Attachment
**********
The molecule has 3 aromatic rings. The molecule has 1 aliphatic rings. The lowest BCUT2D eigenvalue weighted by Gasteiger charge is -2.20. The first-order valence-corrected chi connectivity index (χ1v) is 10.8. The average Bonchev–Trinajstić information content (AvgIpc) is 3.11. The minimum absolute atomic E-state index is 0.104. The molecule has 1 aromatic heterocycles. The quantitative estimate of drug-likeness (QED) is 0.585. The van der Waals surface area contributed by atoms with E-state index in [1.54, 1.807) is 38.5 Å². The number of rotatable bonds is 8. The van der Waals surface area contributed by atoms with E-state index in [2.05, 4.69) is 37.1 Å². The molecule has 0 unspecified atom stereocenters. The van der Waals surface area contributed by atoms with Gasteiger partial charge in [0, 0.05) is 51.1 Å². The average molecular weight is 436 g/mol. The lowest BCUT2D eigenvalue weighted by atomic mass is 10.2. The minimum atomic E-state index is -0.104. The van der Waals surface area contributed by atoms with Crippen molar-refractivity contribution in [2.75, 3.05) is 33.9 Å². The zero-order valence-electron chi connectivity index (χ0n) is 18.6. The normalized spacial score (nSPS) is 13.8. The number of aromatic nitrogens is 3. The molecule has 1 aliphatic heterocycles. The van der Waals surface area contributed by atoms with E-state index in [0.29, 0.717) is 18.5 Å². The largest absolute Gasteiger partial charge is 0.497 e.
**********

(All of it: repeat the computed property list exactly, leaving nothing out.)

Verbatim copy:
The molecule has 3 aromatic rings. The molecule has 1 aliphatic rings. The lowest BCUT2D eigenvalue weighted by Gasteiger charge is -2.20. The first-order valence-corrected chi connectivity index (χ1v) is 10.8. The average Bonchev–Trinajstić information content (AvgIpc) is 3.11. The minimum absolute atomic E-state index is 0.104. The molecule has 1 aromatic heterocycles. The quantitative estimate of drug-likeness (QED) is 0.585. The van der Waals surface area contributed by atoms with E-state index in [1.54, 1.807) is 38.5 Å². The number of rotatable bonds is 8. The van der Waals surface area contributed by atoms with E-state index in [2.05, 4.69) is 37.1 Å². The molecule has 0 unspecified atom stereocenters. The van der Waals surface area contributed by atoms with Gasteiger partial charge in [0, 0.05) is 51.1 Å². The average molecular weight is 436 g/mol. The lowest BCUT2D eigenvalue weighted by atomic mass is 10.2. The minimum atomic E-state index is -0.104. The van der Waals surface area contributed by atoms with Crippen molar-refractivity contribution in [2.75, 3.05) is 33.9 Å². The zero-order valence-electron chi connectivity index (χ0n) is 18.6. The normalized spacial score (nSPS) is 13.8. The number of aromatic nitrogens is 3. The molecule has 1 aliphatic heterocycles. The van der Waals surface area contributed by atoms with E-state index in [0.29, 0.717) is 18.5 Å². The largest absolute Gasteiger partial charge is 0.497 e.